As it turned out, a crowd of royal court delegates from Saudi Arabia were encamped at the hotel while Prince Mohammed bin Salman met individually with Bill Gates, Amazon CEO Jeff Bezos and Microsoft CEO Satya Nadello. The Crown Prince and his entourage had landed earlier at Paine Field in his private VIP 747 jet to tour the Boeing plant where it was made.

America’s own versions of royalty have graced the halls of the Fairmont Olympic as well, with a string of presidents ranging from Herbert Hoover to Franklin D. Roosevelt, Dwight D. Eisenhower, Richard Nixon, John F. Kennedy and Ronald Reagan. U.S. Senator Warren G. Magnuson even lived in the hotel when he was back home in Washington. The 450 guests room and suites have hosted legends such as Charles Lindbergh and Jimmy Hoffa and celebrities Bob Hope, John Wayne, Elvis Presley and Bing Crosby.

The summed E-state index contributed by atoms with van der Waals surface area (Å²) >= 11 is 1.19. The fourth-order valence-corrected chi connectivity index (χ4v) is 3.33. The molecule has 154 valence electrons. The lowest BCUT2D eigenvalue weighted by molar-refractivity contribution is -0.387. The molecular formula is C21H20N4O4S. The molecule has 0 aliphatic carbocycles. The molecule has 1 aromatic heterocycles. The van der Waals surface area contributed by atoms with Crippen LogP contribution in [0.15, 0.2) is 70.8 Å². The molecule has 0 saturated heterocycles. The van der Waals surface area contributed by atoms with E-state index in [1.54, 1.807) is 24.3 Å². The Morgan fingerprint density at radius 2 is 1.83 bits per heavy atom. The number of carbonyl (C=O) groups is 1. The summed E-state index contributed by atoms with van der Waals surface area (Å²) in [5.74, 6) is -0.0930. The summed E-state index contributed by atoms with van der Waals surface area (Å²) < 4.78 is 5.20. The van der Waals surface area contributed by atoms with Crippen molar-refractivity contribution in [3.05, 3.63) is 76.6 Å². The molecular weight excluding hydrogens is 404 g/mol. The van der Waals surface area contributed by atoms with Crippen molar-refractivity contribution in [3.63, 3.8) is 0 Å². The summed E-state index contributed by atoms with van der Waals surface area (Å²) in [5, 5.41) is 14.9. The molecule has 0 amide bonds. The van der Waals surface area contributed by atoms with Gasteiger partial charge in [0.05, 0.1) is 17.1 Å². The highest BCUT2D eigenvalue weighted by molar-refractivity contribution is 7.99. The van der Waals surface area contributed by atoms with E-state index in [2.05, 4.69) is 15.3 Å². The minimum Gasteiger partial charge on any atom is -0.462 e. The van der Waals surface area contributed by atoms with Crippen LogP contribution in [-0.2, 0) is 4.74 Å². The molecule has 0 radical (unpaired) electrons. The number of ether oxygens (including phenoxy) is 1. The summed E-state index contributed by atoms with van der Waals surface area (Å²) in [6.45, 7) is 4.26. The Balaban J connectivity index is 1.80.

An Uptown Hometown

Travelers captivated by tales of history, presidents and politics at the Fairmont Olympic are often surprised to learn that it’s still very much a “hometown” hotel. It’s where couples say I do, seniors have their last prom dance, and civic galas celebrate new milestones. It’s also a place to watch daily life unfold: afternoon tea with mom at The Georgian … live music at The Terrace on a nervous first date … girlfriend spa time of Penelope & the Beauty Bar … grabbing an espresso at Fourth Ave coffee bar on the way to a job interview.

Coworkers and out-of-towners alike make their way to happy hour at what was once the hotel’s haberdashery in the 1930s and now houses Seattle’s oldest oyster bar, Shucker’s. Seasonal selections come from at least a dozen places with names like Cranberry Creek, Stellar Bay, Penn Cove and Sister Point.